Jesus declared that the disciples were witnesses of these things. He was pointing out to them that they were called to testify to his work.
So, what lessons are we to learn from these passages?
• We learn that Jesus and God are all forgiving. In Jesus’ opening statement “Peace be with you,” he was assuring the disciples, and us, of this.
• We learn that sometimes when something seems to be too good to be true, it really can be true. Jesus really did arise from the dead which gives us reassurance that he will come again as he promised.
• We learn that it’s okay to ask for and receive proof from God that what he says is true. Jesus proved his bodily resurrection by showing the disciples his hands and feet and eating in front of them. I have asked for and received signs from God as assurance that He has heard me, and you can too.
• We learn that through study, both by ourselves and with others, through prayer, and through the power of the Holy Spirit we can open our hearts and minds to understand the scriptures written long ago.
• We learn that we are called to see and believe and to have hope in the face of death. For God is greater than death, bringing forgiveness of sins and newness of life to those who believe.
• We learn that even though some people remain closed of to faith in Jesus, our Savior is not bound by closed doors. There is no room beyond his ability to penetrate, no person who cannot experience his touch, and no circumstance beyond the reach of his presence. If you are feeling far from God, remember – He never moves. If we are far away from Him, it’s because we did the moving. He is always waiting for us to return.
• We learn that no word is more central to the Christian faith than witness. Many people may think that witnessing is what the preacher does every Sunday. That’s true, preaching is one form of witnessing, but one of the most effective kinds of witnessing is that done by lay members. Preaching is important, but the witness of lay people, like you and me, is more important. People expect ministers to witness, that’s what they get paid to do. But when a lay person witnesses, people really listen. And you witness not only through words, but sometimes more effectively through actions; that of living your life as God desires.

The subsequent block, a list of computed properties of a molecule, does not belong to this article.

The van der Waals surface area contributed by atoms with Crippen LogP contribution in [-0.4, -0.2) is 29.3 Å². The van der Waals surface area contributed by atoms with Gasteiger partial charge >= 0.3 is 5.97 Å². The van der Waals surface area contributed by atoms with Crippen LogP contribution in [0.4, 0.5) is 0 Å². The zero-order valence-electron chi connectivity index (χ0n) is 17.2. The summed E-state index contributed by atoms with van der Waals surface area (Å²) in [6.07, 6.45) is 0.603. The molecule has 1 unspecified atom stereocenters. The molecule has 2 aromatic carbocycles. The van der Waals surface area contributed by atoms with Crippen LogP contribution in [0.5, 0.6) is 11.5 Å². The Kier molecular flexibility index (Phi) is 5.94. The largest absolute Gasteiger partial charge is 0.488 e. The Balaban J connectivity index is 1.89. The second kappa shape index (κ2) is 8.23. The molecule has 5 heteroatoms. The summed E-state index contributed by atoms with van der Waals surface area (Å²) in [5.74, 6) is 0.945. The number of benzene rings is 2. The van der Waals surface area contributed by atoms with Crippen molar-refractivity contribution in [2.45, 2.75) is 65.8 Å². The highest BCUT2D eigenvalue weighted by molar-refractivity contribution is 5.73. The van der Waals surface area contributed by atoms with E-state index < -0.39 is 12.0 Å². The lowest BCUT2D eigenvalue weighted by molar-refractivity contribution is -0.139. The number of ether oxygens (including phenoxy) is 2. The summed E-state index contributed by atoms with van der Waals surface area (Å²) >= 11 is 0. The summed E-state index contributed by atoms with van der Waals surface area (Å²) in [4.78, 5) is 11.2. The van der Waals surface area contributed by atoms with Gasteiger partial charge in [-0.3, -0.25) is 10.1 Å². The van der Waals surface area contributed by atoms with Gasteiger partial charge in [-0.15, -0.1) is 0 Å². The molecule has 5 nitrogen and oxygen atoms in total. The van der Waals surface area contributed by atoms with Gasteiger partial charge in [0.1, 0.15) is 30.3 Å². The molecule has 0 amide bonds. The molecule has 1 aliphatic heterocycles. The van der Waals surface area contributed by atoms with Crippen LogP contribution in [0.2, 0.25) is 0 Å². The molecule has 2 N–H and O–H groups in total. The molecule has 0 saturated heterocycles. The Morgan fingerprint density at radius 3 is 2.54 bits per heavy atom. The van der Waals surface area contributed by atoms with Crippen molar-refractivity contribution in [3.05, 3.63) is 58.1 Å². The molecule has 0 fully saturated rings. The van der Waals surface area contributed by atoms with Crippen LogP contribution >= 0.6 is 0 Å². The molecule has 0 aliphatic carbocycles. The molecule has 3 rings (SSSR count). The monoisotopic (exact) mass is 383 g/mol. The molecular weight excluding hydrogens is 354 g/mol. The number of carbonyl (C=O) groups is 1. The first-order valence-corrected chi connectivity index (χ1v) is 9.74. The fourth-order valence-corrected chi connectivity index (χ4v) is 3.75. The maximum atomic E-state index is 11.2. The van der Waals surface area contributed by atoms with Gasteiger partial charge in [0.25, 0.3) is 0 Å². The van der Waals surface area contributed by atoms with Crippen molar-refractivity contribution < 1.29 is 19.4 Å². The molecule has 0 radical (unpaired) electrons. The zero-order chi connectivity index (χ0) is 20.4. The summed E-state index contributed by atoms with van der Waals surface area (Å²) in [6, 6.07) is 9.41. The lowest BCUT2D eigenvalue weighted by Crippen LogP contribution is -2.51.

• We learn that we are to be witnesses of this basic foundation of our Christian faith: Christ was born, Christ suffered, Christ died, Christ arose, and He will come again.
Hallelujah and amen! Let us pray:
Lord Jesus Christ, the light of your love shines on, illuminating the places where you are present. As the bewildered disciples pondered the stories of your appearance, you penetrated the darkness of their fear and doubt with your word of peace. You showed them the appalling marks of evil pierced on your hands and feet. You opened their minds to understand why you had to die to defeat such evil and death. Increase our understanding, we pray, and open our minds and hearts to receive you, Lord. Speak your word of peace to us and let your love shine on any dark areas in our lives. May this worship which we offer in your name be a worthy response to your love and your sacrifice for us. Amen.